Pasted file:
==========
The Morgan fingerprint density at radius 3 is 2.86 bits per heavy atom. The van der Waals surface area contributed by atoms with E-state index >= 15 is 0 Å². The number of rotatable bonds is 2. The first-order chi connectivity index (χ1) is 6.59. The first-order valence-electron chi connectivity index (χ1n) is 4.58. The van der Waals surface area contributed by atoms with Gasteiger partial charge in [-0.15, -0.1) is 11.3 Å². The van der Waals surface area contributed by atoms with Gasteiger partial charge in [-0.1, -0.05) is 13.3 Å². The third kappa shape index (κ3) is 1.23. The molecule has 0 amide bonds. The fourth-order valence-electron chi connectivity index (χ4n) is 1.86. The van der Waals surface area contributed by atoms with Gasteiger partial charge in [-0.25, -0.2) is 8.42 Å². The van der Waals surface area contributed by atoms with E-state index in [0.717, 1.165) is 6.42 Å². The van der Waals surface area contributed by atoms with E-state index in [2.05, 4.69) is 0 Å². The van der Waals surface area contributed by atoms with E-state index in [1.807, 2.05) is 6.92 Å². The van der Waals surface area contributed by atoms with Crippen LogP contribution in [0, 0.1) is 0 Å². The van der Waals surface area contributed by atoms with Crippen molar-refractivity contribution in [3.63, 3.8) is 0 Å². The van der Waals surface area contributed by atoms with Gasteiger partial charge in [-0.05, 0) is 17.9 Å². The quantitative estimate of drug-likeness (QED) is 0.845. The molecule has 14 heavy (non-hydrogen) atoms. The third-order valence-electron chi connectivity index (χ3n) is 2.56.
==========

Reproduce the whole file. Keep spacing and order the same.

The Morgan fingerprint density at radius 3 is 2.86 bits per heavy atom. The van der Waals surface area contributed by atoms with E-state index >= 15 is 0 Å². The number of rotatable bonds is 2. The first-order chi connectivity index (χ1) is 6.59. The first-order valence-electron chi connectivity index (χ1n) is 4.58. The van der Waals surface area contributed by atoms with Gasteiger partial charge in [-0.15, -0.1) is 11.3 Å². The van der Waals surface area contributed by atoms with Gasteiger partial charge in [-0.1, -0.05) is 13.3 Å². The third kappa shape index (κ3) is 1.23. The molecule has 0 amide bonds. The fourth-order valence-electron chi connectivity index (χ4n) is 1.86. The van der Waals surface area contributed by atoms with Gasteiger partial charge in [-0.25, -0.2) is 8.42 Å². The van der Waals surface area contributed by atoms with E-state index in [0.717, 1.165) is 6.42 Å². The van der Waals surface area contributed by atoms with E-state index in [2.05, 4.69) is 0 Å². The van der Waals surface area contributed by atoms with E-state index in [1.807, 2.05) is 6.92 Å². The van der Waals surface area contributed by atoms with Crippen LogP contribution in [0, 0.1) is 0 Å². The van der Waals surface area contributed by atoms with Crippen molar-refractivity contribution in [3.63, 3.8) is 0 Å². The van der Waals surface area contributed by atoms with Gasteiger partial charge in [-0.05, 0) is 17.9 Å². The quantitative estimate of drug-likeness (QED) is 0.845. The molecule has 14 heavy (non-hydrogen) atoms. The third-order valence-electron chi connectivity index (χ3n) is 2.56.